What's Up in the 8th
After a thorough investigation, I can tell you that the rumor that the 8th District judges gather before each conference, hold hands, and sing "Kumbaya" is unfounded. Sure, you wouldn't know it from last week's spate of decisions: seventeen of them, and not a single dissent. Not even a "concurring in judgment only," which is judicial shorthand for "I agree with the result, but everything you said except 'judgment affirmed' is just shy of coherence." Every single decision, unanimous, even the civil cases. You could almost feel the love in the room.
Well, not for criminal defendants. The dozen cases there feature the following "wins" for defendants: in State v. Knox, the court affirms Knox's 5th degree felony conviction for possession, but finds that the convictions for drug trafficking - which had merged anyway - were against the manifest weight of the evidence, and in State v. Brown, in which the court vacates one of Brown's two 5th degree felony theft convictions for insufficient evidence, leaving intact his 12-to-life sentence for rape.
Well, since you guys and gals are getting along so famously, might I respectfully suggest another opportunity for mingling? How about you do an en banc on consecutive sentencing? Because you really, really need to do something about that.
Last week, in State v. Venes, Judge Rocco used a concurring opinion to bemoan the state of the 8th's jurisprudence on that subject. He noted that the court couldn't even agree on whether the Supreme Court's plurality decision in State v. Kalish was the appropriate framework for reviewing the question, then lamented that if "this court cannot agree on the standard of appellate review, how much harder must it be for trial courts to know which precedent to follow when it comes to imposing sentence."
The major problem, though, is not the standard of review, it's the revival in the sentencing reforms enacted two years ago of the requirement that judges make findings of fact before imposing consecutive sentences. The judge has to find that (1) a consecutive sentence is necessary to protect the public or to punish the offender and that (2) they're not disproportionate to the seriousness of the offender's conduct and to the danger to the public. Then the judge has to make one of three further findings: that the offender was on bond or some other type of sanction (post-release control, probation) when he committed the offense, that his criminal history demonstrates that consecutive sentences are necessary to protect the public, or that the harm caused by the offenses was so great that a single sentence wouldn't adequately reflect the seriousness of the conduct.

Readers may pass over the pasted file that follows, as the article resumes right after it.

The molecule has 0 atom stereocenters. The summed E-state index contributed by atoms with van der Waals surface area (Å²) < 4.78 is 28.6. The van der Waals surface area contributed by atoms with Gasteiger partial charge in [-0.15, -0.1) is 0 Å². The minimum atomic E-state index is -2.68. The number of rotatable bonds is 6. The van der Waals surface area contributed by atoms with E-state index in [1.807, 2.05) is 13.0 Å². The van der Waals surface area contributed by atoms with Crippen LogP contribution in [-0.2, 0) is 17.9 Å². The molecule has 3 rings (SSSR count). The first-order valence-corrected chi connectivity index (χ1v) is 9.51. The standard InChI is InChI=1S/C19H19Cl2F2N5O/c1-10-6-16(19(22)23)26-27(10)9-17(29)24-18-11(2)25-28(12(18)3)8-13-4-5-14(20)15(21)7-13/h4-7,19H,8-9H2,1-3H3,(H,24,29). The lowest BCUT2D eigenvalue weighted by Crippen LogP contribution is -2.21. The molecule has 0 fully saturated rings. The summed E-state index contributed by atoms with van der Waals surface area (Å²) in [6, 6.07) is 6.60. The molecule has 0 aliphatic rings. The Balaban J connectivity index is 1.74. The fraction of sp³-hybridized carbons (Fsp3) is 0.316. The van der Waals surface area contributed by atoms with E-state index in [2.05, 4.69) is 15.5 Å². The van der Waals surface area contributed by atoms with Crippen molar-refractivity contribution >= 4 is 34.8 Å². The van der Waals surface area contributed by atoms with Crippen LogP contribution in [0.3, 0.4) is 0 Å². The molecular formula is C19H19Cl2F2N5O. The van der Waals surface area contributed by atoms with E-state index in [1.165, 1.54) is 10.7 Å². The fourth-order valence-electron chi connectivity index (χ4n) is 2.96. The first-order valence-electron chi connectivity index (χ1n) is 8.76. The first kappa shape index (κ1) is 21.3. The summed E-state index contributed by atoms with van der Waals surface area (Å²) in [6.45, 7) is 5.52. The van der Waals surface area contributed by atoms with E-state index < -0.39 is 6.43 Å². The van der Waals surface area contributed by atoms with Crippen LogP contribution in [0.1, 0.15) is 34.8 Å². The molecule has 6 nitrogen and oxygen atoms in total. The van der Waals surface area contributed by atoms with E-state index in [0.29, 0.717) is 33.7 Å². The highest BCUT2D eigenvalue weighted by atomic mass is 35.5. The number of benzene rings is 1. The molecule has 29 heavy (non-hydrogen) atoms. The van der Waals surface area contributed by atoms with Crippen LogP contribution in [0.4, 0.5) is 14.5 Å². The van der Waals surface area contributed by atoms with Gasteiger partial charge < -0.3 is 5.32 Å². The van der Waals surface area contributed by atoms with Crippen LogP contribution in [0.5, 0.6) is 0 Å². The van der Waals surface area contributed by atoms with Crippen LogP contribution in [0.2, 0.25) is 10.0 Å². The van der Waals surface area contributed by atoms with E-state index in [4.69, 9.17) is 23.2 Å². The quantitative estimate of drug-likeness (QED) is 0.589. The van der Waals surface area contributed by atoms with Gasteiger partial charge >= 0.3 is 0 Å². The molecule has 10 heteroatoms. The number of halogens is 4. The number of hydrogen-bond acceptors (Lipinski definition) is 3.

Now, there are a lot of questions that can arise from this. Does the judge have to use the precise words of the statute? What if that's all he says; does he have to give reasons as to why he made those findings? Does he have to say it at sentencing, or can he just stick it in the journal entry? But here's a question that shouldn't arise: whether the judge has to make the findings. The statute says he does. Maybe not in the precise words, but an appellate court shouldn't have to sift through the goat entrails to discern where the judge made the findings.